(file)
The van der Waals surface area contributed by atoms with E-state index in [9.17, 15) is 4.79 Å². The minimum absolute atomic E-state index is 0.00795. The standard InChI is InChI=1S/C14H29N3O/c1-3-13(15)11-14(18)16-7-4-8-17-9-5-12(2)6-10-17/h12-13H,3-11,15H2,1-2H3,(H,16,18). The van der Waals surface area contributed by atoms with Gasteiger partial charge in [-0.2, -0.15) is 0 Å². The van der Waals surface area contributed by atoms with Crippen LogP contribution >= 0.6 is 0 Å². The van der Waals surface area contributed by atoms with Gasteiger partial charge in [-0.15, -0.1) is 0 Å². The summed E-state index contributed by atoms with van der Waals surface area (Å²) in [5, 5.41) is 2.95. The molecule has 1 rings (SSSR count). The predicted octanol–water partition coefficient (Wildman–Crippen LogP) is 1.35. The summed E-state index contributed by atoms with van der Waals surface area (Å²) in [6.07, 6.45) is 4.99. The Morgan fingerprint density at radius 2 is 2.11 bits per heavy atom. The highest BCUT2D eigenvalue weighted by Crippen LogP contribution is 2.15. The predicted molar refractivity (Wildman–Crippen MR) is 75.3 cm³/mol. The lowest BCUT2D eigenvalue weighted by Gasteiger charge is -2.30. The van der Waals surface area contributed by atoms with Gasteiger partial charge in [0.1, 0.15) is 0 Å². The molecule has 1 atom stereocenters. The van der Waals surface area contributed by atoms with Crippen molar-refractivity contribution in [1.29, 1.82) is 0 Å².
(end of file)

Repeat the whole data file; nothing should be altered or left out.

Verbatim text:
The van der Waals surface area contributed by atoms with E-state index in [9.17, 15) is 4.79 Å². The minimum absolute atomic E-state index is 0.00795. The standard InChI is InChI=1S/C14H29N3O/c1-3-13(15)11-14(18)16-7-4-8-17-9-5-12(2)6-10-17/h12-13H,3-11,15H2,1-2H3,(H,16,18). The van der Waals surface area contributed by atoms with Gasteiger partial charge in [-0.2, -0.15) is 0 Å². The van der Waals surface area contributed by atoms with Crippen LogP contribution >= 0.6 is 0 Å². The van der Waals surface area contributed by atoms with Gasteiger partial charge in [-0.15, -0.1) is 0 Å². The summed E-state index contributed by atoms with van der Waals surface area (Å²) in [5, 5.41) is 2.95. The molecule has 1 rings (SSSR count). The predicted octanol–water partition coefficient (Wildman–Crippen LogP) is 1.35. The summed E-state index contributed by atoms with van der Waals surface area (Å²) in [6.07, 6.45) is 4.99. The Morgan fingerprint density at radius 2 is 2.11 bits per heavy atom. The highest BCUT2D eigenvalue weighted by Crippen LogP contribution is 2.15. The predicted molar refractivity (Wildman–Crippen MR) is 75.3 cm³/mol. The lowest BCUT2D eigenvalue weighted by Gasteiger charge is -2.30. The van der Waals surface area contributed by atoms with Gasteiger partial charge in [0.1, 0.15) is 0 Å². The molecule has 1 atom stereocenters. The van der Waals surface area contributed by atoms with Crippen molar-refractivity contribution in [1.29, 1.82) is 0 Å².